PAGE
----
Karangwa: Ngoma’s dairy farming consultant who never went to school

Aristotle Onasasis once said; “It’s during our darkest moments that we must focus to see the light”. And, as the old adage goes: “He who laughs last, laughs best.” So, when 57-year-old Jeremie Karangwa was a herdsman a few decades ago, he went through thick and thin to lead a better and meaningful life, Business Times’ Peterson Tumwebaze and Seraphine Habimana report.
Karangwa feeding his cows. The New Times / Peterson Tumwebaze
Karangwa feeding his cows. The New Times / Peterson Tumwebaze

Aristotle Onasasis once said; “It’s during our darkest moments that we must focus to see the light”. And, as the old adage goes: “He who laughs last, laughs best.” So, when 57-year-old Jeremie Karangwa was a herdsman a few decades ago, he went through thick and thin to lead a better and meaningful life, Business Times’ Peterson Tumwebaze and Seraphine Habimana report.

However, the resident of Kibungo, Ngoma District in the Eastern Province was never short of perseverance, he always worked hard and saved whatever little money he could. Karangwa had a dream: An ambition to shame those who never believed in him.

He had a mission to ‘reach the stars’ and touch other people’s lives. He also wanted to turn around his fotunes, the lack of formal education notwithstanding. He says the herdsman ‘jobs’ gave him the right foundation and ‘schooling’ he needed to start his dairy farm project. 

How he started

Because Karangwa did not go to school, he spent most of his childhood looking after his parents’ and neighbours’ cattle.

“It was a heartbreaking experience, especially when most of my agemates were going to school. The bushes from where I grazed the cattle were my school,” Karangwa narrates.

“During the holidays, my friends and I would meet; they discussed life at school and I always told of my escapedes as a herdsman.” However, not all was gloom. Karangwa decided to use the opportunities life presented him.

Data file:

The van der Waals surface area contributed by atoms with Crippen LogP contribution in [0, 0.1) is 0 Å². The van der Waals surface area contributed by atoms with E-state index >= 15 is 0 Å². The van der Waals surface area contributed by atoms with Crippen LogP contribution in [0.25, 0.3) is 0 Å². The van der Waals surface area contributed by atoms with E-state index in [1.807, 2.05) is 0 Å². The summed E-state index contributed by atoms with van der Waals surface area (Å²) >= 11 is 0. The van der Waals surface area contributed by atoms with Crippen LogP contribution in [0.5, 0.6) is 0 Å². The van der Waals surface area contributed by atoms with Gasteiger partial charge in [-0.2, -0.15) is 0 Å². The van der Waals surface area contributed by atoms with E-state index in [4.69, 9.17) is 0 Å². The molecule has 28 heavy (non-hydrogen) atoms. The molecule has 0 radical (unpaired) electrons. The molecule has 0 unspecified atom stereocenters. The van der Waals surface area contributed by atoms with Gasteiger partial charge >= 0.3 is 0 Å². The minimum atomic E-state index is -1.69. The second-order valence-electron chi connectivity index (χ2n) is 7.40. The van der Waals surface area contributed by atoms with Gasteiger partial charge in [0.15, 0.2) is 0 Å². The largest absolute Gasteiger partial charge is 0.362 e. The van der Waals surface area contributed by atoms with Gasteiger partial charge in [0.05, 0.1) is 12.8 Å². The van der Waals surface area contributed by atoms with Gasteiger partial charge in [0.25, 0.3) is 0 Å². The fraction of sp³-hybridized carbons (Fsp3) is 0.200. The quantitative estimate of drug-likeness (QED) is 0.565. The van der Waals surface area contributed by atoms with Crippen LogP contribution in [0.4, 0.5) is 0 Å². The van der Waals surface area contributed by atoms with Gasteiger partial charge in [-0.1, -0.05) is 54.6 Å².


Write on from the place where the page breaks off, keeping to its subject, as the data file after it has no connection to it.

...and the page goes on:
“Working on people’s farms equipped me with vast experience on cattle keeping. For me, it was a privilege when people called me a herds boy. Some even laughed at me, saying I was doomed,” he says.

He adds that people who ridiculed him only made his resolve to work hard and lead a better life stronger.

“I knew cattle keeping would eventually define my destiny... That’s how the idea of starting a dairy farm was born. I told myself one day: ‘If you can look after other people’s cattle and they multiply, what if they were yours?’. That’s how I started,” narrates Karangwa.

He points out that because he had been in the trade since childhood, he was determined to make his a model farm, where other farmers would learn better farming methods.

“I started the project with three cows I bought using my savings, but that did not matter to me. I was looking at what my farm would be like in, say, 20 years ahead,” Karangwa says.

Disaster stricks 

As they say, life is not a straight line. When Karagwa’s cattle had reproduced and multiplied to about 20 hybrid cattle, disaster struck in form of the 1994 Genocide against the Tutsi. The bloodshed and lawlessness that ensued over the next four or so months left the budding farmer ‘empty-handed’.

“Although I lost the cows, I was re-energised by the fact that I still had life.

“I knew that as long as I was alive, I would keep pursuing my dream...Life is the source of wealth,” he notes philosophically.

Karagwa says when he returned from exile, he sold part of his land to restart his project. He notes that he got some local cows from returnees and, later, the Rwanda Development Bank gave him one exotic cow.